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Hotel Modern, Up Close
Renovated Lee Circle Hotel's Restaurant and Lounge Open This Weekend
WAREHOUSE DISTRICT - If you’re planning a stay at the Hotel Modern, be sure to pack your fancy pants. The newly renovated and rechristened hotel brings boutique luxury to the old Lee Circle YMCA. With the opening of the adjacent restaurant, Tamarind, and lounge Bellocq, Saturday, Dec. 16, the new digs also add to the already booming upscale dining scene of the Warehouse District.
The hotel, which remained open during renovations, boasts an aesthetic that combines Old World charm with New World style and that same juxtaposition also fits in the restaurant and lounge. NoDef got a sneak peek of the space this morning, as crews worked to put on the finishing touches.
Purchased earlier this year by a group of New York investors, the building’s current transformation s being overseen by European hotelier Klaus Ortlieb, known for developing other swank spots like the Cooper Square Hotel in New York and the Chateau Marmont in Los Angeles. The 10-story spot originally went up in 1959 as a 186-room YMCA dormitory. The property was opened as Hotel Le Cirque in 2001, known by many for the lavish light displays along the streetcar line at Lee Circle. Like the YMCA before it, the frantic light show is history. According to Da Paper, Ortlieb called the display “too Las Vegas,” opting instead to illuminate the grey building with a gentle orange glow.
At a reported renovation cost of about $50,000 per room, Ortlieb took out the heavy furniture and thick drapes and furnished the room in a lighter, more minimalist style, giving even the smaller rooms a more spacious and airy quality. Ortlieb also insisted that each room be decorated with pictures, books, and knick knacks collected from antique shops and thrift stores, which adds a familiarity akin to staying over at a friend’s house. And because houseguests don’t “check in,” the Hotel Modern has replaced the front desk with a library nook where guests are greeted without the usual transactions associated with hotel stays.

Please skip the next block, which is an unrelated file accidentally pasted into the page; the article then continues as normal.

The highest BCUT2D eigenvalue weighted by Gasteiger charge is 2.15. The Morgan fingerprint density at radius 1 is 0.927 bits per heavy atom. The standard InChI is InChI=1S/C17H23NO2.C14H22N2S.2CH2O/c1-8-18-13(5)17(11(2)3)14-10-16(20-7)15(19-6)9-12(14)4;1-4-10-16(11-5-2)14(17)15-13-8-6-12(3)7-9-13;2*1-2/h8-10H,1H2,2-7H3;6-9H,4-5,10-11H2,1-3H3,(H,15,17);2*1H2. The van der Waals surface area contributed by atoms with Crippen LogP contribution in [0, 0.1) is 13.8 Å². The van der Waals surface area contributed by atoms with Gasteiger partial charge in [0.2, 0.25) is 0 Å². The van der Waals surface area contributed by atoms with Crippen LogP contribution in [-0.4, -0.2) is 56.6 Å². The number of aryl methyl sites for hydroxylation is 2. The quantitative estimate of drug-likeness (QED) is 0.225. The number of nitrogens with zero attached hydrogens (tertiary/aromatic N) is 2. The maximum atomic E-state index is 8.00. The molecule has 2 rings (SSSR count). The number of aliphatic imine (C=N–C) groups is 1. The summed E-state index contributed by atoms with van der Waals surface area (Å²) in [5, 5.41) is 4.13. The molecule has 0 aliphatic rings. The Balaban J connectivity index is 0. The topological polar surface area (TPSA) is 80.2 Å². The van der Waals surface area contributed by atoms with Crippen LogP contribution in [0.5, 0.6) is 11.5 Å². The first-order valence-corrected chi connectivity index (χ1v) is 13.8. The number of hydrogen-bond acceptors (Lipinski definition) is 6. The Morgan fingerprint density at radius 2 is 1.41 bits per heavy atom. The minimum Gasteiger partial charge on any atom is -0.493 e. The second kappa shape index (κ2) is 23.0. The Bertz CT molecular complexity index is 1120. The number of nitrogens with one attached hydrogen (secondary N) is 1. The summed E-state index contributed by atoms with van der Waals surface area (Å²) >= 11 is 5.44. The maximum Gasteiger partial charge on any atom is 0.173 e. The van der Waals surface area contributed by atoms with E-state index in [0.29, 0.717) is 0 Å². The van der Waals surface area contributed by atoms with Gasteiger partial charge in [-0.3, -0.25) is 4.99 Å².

While the hotel is sure to attract out-of-towners looking to avoid the chaos of the Quarter, the restaurant and bar hope to lure locals from both sides of Canal Street.
At Tamarind, the hotel’s restaurant, the dining room is classic contemporary, outfitted with white table clothes and black hardwood chairs. The kitchen at Tamarind will be overseen by Chef Dominique Maquet, in collaboration with Chef Quan Tran. The two will combine their styles and influences to present a menu inspired by French and Vietnamese flavors and techniques. Maquet has generated a lot of buzz this year with the opening and closing of Dominique’s on Magazine, an upscale spot that got rave reviews from Esquire magazine and the food-savvy Saveur right around the time they shut the doors. That restaurant has since reopened as Apolline, and Maquet has taken his talents to Tamarind as he works on nailing down a new Magazine Street location.
The Hotel Modern secured the services of another high-profile pair when they tapped Cure founders Neal Bodenheimer and Kirk Estopinal. The pair will hope to expand the success one of New Orleans’ most notable cocktail bars and the anchor of the recent renewal on Freret Street. The focus at Bellocq will be on cocktails per se. Instead, the prime elixir will be c the cobbler, an icy concoction made with aperitifs like vermouth and madeira or digestifs like French absinthe. The result is an intimate speakeasy vibe, flush with bright red walls, plush chairs and sofas. Photographs by the bar’s namesake, the 19th century photographer known for his portraits of Storyville working girls in various states of undress, dot the walls.
With the help of established locals like Maquet, Tran, Bodenheimer, and Estopinal, the new Hotel Modern has all of the luxuries associated with an international hotelier like Ortlieb. But the space still retains a character that’s uniquely New Orleans, even if the bright lights are gone.
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